Internal Revenue Service guidance resolves how to integrate health savings accounts with carry-over flexible spending accounts, but employer interest in carry-over FSAs appears limited.
The guidance, while welcomed by experts, comes as the future of FSAs in general is cloudy due to the health care reform law.
Unlike grace-period FSAs that allow employees to roll over up to $2,500 from a prior health plan year but require that it be used within the first 21/2 months of the next plan year or be forfeited, carry-over FSAs allow only $500 to be moved over from one plan year to the next but have no deadline on when the money must be used.
Under long-standing IRS rules, HSA contributions are not allowed when employees are enrolled in so-called general-purpose FSAs, which can be used for nearly all health care-related expenses. But HSA contributions are allowed for employees enrolled in limited-purpose FSAs to pay only dental, vision and preventive care expenses.
Under the recent guidance, the IRS said employees can carry over $500 from their general-purpose FSA and keep their ability to contribute to an HSA. It provided three ways that can happen:
• An employee with a general-purpose FSA can carry over unused balances to the next plan year to a limited-purpose FSA.
• Employers can design general-purpose FSAs so unused balances automatically carry over to a limited-purpose FSA the next year.
• And employers can allow employees to decline or waive a carry-over from their general-purpose FSA, allowing employees to contribute to an HSA the next year.
“This is very useful guidance,” said Janet LeTourneau, director of compliance services at FSA and HSA administrator WageWorks Inc. in San Mateo, Calif.
“The guidance is about as clear as it gets,” said A. Scott Sims, a senior vice president with Aon Hewitt in Washington.
The guidance comes as some employers have switched from grace-period to carry-over FSAs.
“Employers are embracing carry-over FSAs,” said Ms. LeTourneau, noting that without the “dreaded” use-it-or-lose-it requirement, employee usage has increased.
That can benefit employers, since FSA contributions are made with pretax dollars, reducing the amount of employees' salary subject to FICA tax, which is paid equally by employers and employees. Employers typically have used the resulting FICA tax savings to help pay the overhead associated with offering FSAs.
But others aren't so sure that employers will convert their grace-period FSAs to carry-over FSAs. One reason is that employees who know they face large health care-related expenses early in the next plan year could be worse off, since they would have at most $3,000 to use with a carry-over FSA vs. $5,000 with a grace-period FSA.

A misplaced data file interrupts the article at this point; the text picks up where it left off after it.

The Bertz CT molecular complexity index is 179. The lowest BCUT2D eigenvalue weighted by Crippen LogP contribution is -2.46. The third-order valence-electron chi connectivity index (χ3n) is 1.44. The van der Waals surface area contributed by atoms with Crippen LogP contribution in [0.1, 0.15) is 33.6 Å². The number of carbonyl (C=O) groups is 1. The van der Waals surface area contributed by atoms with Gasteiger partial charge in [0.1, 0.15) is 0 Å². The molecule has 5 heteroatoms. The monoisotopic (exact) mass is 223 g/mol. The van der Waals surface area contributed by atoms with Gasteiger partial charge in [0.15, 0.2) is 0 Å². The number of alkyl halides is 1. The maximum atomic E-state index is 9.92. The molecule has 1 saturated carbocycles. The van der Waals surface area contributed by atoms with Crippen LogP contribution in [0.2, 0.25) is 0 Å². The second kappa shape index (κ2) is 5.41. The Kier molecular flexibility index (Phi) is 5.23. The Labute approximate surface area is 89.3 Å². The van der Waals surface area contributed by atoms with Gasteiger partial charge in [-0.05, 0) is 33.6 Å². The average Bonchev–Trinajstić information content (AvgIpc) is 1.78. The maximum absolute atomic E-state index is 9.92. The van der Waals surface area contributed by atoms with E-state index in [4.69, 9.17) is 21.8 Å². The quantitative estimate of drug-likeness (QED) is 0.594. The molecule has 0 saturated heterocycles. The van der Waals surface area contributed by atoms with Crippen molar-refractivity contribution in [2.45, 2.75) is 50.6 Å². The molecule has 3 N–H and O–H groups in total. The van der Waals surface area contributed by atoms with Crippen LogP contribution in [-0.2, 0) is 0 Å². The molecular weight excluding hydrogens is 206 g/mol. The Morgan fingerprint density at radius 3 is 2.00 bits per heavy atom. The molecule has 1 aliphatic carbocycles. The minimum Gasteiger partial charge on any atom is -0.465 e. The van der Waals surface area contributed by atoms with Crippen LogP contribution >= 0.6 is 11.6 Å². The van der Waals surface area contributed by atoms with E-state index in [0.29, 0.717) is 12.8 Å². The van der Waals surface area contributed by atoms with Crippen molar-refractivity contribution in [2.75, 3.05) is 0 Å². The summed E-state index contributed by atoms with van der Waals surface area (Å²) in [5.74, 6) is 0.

“Those employees would be disadvantaged,” said Jay Savan, a partner at Mercer L.L.C. in Atlanta.
With a carry-over FSA, “use-it-or-lose it is eliminated, but at a price,” said Rich Stover, a principal with Buck Consultants L.L.C. in Secaucus, N.J.
In addition, pending IRS clarification, the carry-over approach could saddle employers with additional administrative expenses. That is because even if employees stop contributing to their FSAs, the balance would be carried over year after year.
As a result, employers and administrators would have to track small amounts of money for extended periods of time, said Amy Bergner, managing director of human resource solutions at PricewaterhouseCoopers L.L.P. in Washington.
At least one big employer has decided to keep its current FSA offering.
“We are sticking with a grace-period FSA,” said Gregg Nevola, vice president of total rewards at North Shore-LIJ Health System in Lake Success, N.Y. “We want to offer employees maximum flexibility in how they can use their FSAs.”
Meanwhile, the future of all FSAs — regardless of their design — is growing murkier due to the growth of HSA-linked high-deductible health plans, where HSA balances can be rolled over indefinitely.
In addition, the health care reform law's so-called “Cadillac” plan tax puts the future of FSAs in doubt.
Under the Patient Protection and Affordable Care Act, a 40% excise tax will be imposed on health insurance premiums that exceed $10,200 for single coverage and $27,500 for family coverage effective in 2018. That calculation must include employees' FSA contributions.
“You will see reduced employer interest in FSAs as the Cadillac tax nears,” said Mercer's Mr. Savan.
As employers attempt to stay below the Cadillac tax limit, “FSAs could be the first to go,” said Andy Anderson, a partner specializing in employee benefits at Morgan, Lewis & Bockius L.L.P. in Chicago.
Changes also could be in the offing, experts say, in the way employers offer HSAs. Employers could redesign their HSAs so employees would make after-tax contributions to the HSA. Employees still would receive a tax deduction for the contribution, but it would be excluded in calculating premium costs for excise tax purposes, Ms. Bergner said.